Wednesday, October 17, 2007

Final analysis: is investing in an African firm worthwhile?

Hello everyone, this installment is the final entry for my thoughts thus far on uventure capital. Again I have been tardy in adding this posting so I apologize to those who were waiting. I also want to thank Adapted Consulting for their feedback and support. As always feedback is welcome.

Final Thoughts
Groupe Zirasun presents an interesting example of an African company that could create a fantastic marginal return on invested capital. The potential that Groupe Zirasun has also reinforces the difficulty North American investor have/would have, identifying good opportunities for investment in Africa. If a North American knew to search for Groupe Zirasun, which in itself is very unlikely, the company’s website ( contains no financial data. Groupe Zirasun is not listed on any foreign exchange. The average North American investor has no way of performing a traditional evaluation of Groupe Zirasun. The inability of the North American investor to compare Groupe Zirasun to other potential investments essentially precludes investment. When I began this project I thought that I could encourage investment by bridging this information gap but soon realized I was wrong.

I falsely assumed that I could approach the problem from a different perspective, but still a perspective familiar to North Americans, and justify taking an equity stake in Groupe Zirasun. However, I soon realized that an African company in a developing nation could not be compared on similar risk metrics because of issues such as reliability of data, scale of economic data in relation to developed countries. In fact, it was very difficult to compare Mali to other “developing” nations because of the size of Mali’s economy as compared to that of any of the BRIC countries. As a result, I was led to the conclusion that even traditional thinking on investment into developing countries would not completely apply to smaller, impoverished nations. Soliciting investment in these countries can only be done with the offer of returns from a source not observable under traditional methods of examining companies and economies.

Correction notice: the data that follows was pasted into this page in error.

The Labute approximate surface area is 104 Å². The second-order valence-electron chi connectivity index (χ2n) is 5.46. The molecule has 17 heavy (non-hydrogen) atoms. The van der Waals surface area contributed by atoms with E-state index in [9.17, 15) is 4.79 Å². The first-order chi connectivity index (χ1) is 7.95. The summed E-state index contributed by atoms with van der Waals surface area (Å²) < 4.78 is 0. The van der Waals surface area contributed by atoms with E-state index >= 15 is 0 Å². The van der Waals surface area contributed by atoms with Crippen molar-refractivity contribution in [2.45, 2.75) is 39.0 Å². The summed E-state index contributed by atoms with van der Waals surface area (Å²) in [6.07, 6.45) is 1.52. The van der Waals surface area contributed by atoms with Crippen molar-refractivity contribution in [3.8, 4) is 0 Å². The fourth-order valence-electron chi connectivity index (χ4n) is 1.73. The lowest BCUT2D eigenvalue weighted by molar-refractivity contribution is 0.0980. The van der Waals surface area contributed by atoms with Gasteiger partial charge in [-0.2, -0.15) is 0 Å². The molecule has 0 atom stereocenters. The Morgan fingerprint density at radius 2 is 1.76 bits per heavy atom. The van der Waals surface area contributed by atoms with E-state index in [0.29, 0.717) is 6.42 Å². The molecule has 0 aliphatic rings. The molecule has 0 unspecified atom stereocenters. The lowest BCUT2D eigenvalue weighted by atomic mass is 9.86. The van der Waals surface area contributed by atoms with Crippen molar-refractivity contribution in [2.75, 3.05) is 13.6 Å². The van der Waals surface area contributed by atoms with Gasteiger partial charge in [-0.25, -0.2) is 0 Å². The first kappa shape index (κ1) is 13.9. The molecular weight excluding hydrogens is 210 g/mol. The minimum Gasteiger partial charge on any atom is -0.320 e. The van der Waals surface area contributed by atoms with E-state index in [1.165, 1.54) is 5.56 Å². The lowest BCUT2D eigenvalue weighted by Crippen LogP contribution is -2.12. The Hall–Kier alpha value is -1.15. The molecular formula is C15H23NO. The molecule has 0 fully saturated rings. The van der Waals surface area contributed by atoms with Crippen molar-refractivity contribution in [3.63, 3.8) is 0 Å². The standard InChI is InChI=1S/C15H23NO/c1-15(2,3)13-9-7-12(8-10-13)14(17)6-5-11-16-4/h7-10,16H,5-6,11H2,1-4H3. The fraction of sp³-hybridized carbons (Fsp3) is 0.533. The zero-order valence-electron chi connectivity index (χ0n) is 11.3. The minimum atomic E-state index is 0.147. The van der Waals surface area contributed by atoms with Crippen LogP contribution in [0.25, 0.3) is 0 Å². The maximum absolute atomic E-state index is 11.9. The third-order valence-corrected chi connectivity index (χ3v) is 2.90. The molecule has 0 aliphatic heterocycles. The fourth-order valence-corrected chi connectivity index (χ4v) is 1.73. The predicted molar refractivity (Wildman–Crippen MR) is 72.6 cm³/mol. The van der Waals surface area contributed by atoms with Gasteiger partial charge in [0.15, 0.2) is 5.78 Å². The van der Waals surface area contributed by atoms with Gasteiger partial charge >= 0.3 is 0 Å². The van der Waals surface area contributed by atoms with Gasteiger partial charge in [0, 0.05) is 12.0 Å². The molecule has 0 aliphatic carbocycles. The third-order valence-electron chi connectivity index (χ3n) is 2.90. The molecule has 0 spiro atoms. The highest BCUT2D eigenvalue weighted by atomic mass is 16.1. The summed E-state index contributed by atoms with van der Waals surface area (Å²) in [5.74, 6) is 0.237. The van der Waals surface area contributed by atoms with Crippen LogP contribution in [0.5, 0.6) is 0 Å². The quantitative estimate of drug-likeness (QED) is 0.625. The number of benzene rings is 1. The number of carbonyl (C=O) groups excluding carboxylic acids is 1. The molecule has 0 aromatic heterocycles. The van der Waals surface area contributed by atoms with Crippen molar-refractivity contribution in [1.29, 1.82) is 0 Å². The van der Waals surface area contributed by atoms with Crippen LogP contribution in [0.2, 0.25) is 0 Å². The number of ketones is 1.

Defining investment in regional terms, instead of by individual country, simplifies the task of enticing individuals to invest in developing markets, and ultimately will provide companies in developing markets with greater access to capital. Adapted Consulting is not large enough to facilitate large-scale regional investment across a number of industries. However, by offering investors returns generated through their ability to identify companies with above average potential, Adapted hopes to prove that there are profits to be made in seemingly unattractive markets. An ideal outcome to Adapted’s plan would be instant acceptance by investors. A more realistic outcome is that the learning curve will be slow. As companies like Adapted help institutional investors to identify opportunities a trickle down effect will likely expose the mainstream investor to opportunities in Africa. Despite the uncertainty of acceptance, the mere process of attempting non-traditional investment should generate feedback sufficient to create a working model that will eventually help to build wealth in some of the world’s poorest nations.

Tuesday, October 2, 2007

Putting the criteria to work: the evaluation of a West African IT firm

Hello again, internet troubles and moving places delayed this posting again. I thank those of you still reading the blog for sticking with me. My intention is that this installment shows how I intended to apply my criteria to a potential site for investment. Next week I will include the conclusions I have drawn from what I have written. Again all feedback is welcome.


The Evaluation of an opportunity: Group Zirasun